According to Kelly, Pompeo shouted and cursed at her after the interview ended. Pompeo did not deny that, but he called Kelly a "liar" and accused her of violating an off-the-record agreement. Kelly and NPR said she did not do that, and dozens of journalists came to her defense.
Kelly said Pompeo also questioned her intelligence by directing her to identify Ukraine on a blank map of the world. An aide fetched the map for Pompeo. Kelly, who has a Master's degree in European studies, said she pointed to Ukraine, and Pompeo moved on. In a statement the next day, he implied (without outright claiming) that she actually pointed to Bangladesh, a country thousands of miles away. Kelly's colleagues thought the insinuation was laughable.
Over the weekend, NPR CEO John Lansing said the news outlet "will not be intimidated" by the Secretary of State.
On Monday, the action involving Kelemen was publicly announced by the State Department Correspondents' Association, a group that represents members of the diplomatic press corps.
The association said it "protests the decision to remove NPR correspondent Michele Kelemen from Secretary Pompeo's plane on his upcoming trip to Europe and Central Asia."
"The removal of Michele, who was in rotation as the radio pool reporter, comes days after Secretary Pompeo harshly criticized the work of an NPR host. We can only conclude that the State Department is retaliating against National Public Radio as a result of this exchange," the association's president Shaun Tandon said.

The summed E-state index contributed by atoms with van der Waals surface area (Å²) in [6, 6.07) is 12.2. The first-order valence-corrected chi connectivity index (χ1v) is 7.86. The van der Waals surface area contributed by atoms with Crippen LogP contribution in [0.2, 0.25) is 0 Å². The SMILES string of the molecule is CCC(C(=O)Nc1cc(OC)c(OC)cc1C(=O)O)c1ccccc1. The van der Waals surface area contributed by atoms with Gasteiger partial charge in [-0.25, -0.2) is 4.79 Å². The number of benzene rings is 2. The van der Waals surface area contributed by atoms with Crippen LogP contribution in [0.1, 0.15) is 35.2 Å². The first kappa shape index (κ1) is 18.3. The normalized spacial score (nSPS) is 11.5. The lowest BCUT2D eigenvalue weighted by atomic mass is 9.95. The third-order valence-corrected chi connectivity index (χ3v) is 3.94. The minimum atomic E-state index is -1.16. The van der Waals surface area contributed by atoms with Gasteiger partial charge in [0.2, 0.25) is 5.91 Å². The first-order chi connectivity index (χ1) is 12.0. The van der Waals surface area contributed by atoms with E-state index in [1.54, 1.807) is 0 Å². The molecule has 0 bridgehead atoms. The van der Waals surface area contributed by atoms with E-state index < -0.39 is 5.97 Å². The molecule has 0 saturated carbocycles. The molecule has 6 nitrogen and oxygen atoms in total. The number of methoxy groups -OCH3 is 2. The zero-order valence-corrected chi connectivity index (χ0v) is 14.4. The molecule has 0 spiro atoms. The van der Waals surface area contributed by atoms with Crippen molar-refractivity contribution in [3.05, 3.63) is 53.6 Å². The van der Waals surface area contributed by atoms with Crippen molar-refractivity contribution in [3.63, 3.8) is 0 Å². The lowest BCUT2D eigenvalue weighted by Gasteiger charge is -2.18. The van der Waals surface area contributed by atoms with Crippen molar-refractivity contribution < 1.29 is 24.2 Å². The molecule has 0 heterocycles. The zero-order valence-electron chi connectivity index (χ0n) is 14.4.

"The State Department press corps has a long tradition of accompanying secretaries of state on their travels and we find it unacceptable to punish an individual member of our association," Tandon added.
CNN has reached out to the State Department for comment on why NPR was removed from the trip.
On Monday night NPR confirmed the disruption to Kelemen's plans but declined to comment on what action the news outlet might be taking.
"Michele Kelemen was informed that she would not be traveling. She was not given a reason," a NPR spokeswoman said.
Kelemen's colleagues expressed support for her on Monday evening. Steve Inskeep called her "a deeply experienced foreign correspondent" and "one of the best colleagues I've ever worked with."
"She's thoughtful, honest, gracious and tough," Inskeep tweeted. "Also, just got banned from Sec. Pompeo's plane."